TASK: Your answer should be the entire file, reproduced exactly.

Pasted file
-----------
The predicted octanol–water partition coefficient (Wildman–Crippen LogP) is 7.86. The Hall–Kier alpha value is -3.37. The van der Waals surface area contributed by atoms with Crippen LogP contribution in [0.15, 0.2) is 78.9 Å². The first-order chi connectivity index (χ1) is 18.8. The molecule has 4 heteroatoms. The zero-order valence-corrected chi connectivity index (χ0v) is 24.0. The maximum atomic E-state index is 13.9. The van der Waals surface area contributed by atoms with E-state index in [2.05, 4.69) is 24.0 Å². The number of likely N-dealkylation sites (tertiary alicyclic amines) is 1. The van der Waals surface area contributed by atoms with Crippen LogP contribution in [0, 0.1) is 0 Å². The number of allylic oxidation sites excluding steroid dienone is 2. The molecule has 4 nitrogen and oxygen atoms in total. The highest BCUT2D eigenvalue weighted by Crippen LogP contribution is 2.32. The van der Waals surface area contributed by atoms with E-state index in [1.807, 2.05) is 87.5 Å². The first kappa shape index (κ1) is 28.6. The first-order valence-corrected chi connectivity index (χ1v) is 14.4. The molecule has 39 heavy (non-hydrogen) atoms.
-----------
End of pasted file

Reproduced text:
The predicted octanol–water partition coefficient (Wildman–Crippen LogP) is 7.86. The Hall–Kier alpha value is -3.37. The van der Waals surface area contributed by atoms with Crippen LogP contribution in [0.15, 0.2) is 78.9 Å². The first-order chi connectivity index (χ1) is 18.8. The molecule has 4 heteroatoms. The zero-order valence-corrected chi connectivity index (χ0v) is 24.0. The maximum atomic E-state index is 13.9. The van der Waals surface area contributed by atoms with E-state index in [2.05, 4.69) is 24.0 Å². The number of likely N-dealkylation sites (tertiary alicyclic amines) is 1. The van der Waals surface area contributed by atoms with Crippen LogP contribution in [0, 0.1) is 0 Å². The number of allylic oxidation sites excluding steroid dienone is 2. The molecule has 4 nitrogen and oxygen atoms in total. The highest BCUT2D eigenvalue weighted by Crippen LogP contribution is 2.32. The van der Waals surface area contributed by atoms with E-state index in [1.807, 2.05) is 87.5 Å². The first kappa shape index (κ1) is 28.6. The first-order valence-corrected chi connectivity index (χ1v) is 14.4. The molecule has 39 heavy (non-hydrogen) atoms.